The Belgian parliament has passed a law to allow recording of the death of a fetus from 140 days (20 weeks) of pregnancy, i.e. earlier than at the previous 180 days (26 weeks) of pregnancy. It comes at the end of a long process over several legislative sessions of various initiatives to recognise a miscarried fetus as well as a stillbirth.
The law makes it mandatory to record the death in the communal register of deaths, and allows, at the request of the interested parties (the mother, the father or the woman’s marital partner, co-parents or the authors of a prenatal recognition agreement), registration of a first name for the fetus/stillborn baby. This is not the official register of deceased persons but a new databank in the Civil Status Act. No registration is allowed in the Register of Births.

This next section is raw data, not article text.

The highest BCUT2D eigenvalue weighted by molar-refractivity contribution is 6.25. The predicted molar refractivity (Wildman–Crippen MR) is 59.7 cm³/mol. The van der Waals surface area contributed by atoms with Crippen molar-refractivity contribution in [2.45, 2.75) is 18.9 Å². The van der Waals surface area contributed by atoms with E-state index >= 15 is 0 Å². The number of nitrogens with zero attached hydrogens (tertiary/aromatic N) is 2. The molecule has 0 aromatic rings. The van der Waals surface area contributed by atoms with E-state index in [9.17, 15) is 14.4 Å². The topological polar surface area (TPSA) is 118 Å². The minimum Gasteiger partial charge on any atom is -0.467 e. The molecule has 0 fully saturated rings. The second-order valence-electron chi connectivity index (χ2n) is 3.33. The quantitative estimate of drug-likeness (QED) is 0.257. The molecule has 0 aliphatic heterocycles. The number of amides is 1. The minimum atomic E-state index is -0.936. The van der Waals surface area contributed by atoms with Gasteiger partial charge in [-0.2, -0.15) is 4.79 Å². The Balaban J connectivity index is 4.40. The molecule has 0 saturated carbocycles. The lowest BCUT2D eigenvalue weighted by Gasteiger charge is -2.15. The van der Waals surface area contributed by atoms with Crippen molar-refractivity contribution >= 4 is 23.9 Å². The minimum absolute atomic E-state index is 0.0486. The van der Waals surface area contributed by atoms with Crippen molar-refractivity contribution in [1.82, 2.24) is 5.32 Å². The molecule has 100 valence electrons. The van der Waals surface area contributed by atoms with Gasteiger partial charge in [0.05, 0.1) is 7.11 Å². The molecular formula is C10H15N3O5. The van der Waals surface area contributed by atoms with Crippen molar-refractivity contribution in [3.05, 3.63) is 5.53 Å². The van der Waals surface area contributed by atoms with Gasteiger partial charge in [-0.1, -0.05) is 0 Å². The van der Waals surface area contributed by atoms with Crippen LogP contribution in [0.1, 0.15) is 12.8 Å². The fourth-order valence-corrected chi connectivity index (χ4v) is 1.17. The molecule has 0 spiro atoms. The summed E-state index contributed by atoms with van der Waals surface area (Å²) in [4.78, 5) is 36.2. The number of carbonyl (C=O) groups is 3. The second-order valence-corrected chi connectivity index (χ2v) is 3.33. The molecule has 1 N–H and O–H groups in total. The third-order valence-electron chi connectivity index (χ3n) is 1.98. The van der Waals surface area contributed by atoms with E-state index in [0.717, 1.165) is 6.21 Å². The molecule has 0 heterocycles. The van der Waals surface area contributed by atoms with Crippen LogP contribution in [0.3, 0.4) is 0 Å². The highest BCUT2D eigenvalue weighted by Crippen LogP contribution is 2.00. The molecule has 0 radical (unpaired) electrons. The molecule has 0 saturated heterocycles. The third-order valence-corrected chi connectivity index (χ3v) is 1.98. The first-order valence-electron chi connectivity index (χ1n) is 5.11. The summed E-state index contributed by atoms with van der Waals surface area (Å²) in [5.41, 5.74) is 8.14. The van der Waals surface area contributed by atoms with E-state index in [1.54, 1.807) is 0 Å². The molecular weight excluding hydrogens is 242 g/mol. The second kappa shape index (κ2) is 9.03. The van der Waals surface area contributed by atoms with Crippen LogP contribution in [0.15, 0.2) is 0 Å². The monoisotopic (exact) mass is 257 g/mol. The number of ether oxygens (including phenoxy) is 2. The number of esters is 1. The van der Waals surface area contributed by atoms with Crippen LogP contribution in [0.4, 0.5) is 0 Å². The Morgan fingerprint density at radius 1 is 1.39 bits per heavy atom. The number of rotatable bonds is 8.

A dead fetus is normally disposed of by the hospital. However, in recent years, the woman can benefit from increased support for the grieving process (psychological care, a footprint, a photo). Regional legislation also permits burial at different stages of fetal decease if requested.
The text was controversial since giving recognition to a fetus could be used as a lever to limit the right to abortion. In other countries, such as Hungary, it was argued, fetal recognition has served as a lever to try to restrict abortion. However, this law was not an initiative of anti-choice groups but of an organisation that represents the interests of parents who have experienced miscarriage and stillbirth.
The bill was, however, a sort of quid pro quo following the recent passage of legislation decriminalising abortion up to 12 weeks. But not everyone who wanted the registration of stillborn babies are happy with this law; they wanted official registration.
SOURCE: French Metro Time Belgium (en français), 13 December 2018 ; Knack, 9 December 2018, Bieke Verlinden, Schepen van Sociale Zaken ; FIGURE
Thanks to Bea Begine, Wim van de Woorde, and Thérèse Delvaux for additional information and translation help.